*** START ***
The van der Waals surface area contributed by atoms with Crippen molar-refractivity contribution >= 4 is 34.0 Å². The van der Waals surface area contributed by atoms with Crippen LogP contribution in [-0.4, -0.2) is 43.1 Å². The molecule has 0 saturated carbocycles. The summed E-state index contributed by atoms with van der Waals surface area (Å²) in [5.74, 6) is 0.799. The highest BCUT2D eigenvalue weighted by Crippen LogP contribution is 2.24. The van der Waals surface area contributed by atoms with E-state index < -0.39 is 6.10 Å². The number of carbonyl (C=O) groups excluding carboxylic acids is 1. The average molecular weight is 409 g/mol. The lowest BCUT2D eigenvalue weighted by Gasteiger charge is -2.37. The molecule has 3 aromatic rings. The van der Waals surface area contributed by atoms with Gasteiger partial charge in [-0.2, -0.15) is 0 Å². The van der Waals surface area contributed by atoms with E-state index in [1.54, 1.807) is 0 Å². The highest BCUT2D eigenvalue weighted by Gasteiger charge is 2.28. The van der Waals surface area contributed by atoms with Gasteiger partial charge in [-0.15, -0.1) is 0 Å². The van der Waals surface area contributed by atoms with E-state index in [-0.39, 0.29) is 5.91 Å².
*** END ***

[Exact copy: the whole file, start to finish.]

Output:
The van der Waals surface area contributed by atoms with Crippen molar-refractivity contribution >= 4 is 34.0 Å². The van der Waals surface area contributed by atoms with Crippen LogP contribution in [-0.4, -0.2) is 43.1 Å². The molecule has 0 saturated carbocycles. The summed E-state index contributed by atoms with van der Waals surface area (Å²) in [5.74, 6) is 0.799. The highest BCUT2D eigenvalue weighted by Crippen LogP contribution is 2.24. The van der Waals surface area contributed by atoms with E-state index < -0.39 is 6.10 Å². The number of carbonyl (C=O) groups excluding carboxylic acids is 1. The average molecular weight is 409 g/mol. The lowest BCUT2D eigenvalue weighted by Gasteiger charge is -2.37. The molecule has 3 aromatic rings. The van der Waals surface area contributed by atoms with Gasteiger partial charge in [-0.2, -0.15) is 0 Å². The van der Waals surface area contributed by atoms with E-state index in [1.54, 1.807) is 0 Å². The highest BCUT2D eigenvalue weighted by Gasteiger charge is 2.28. The van der Waals surface area contributed by atoms with Gasteiger partial charge in [-0.15, -0.1) is 0 Å². The van der Waals surface area contributed by atoms with E-state index in [-0.39, 0.29) is 5.91 Å².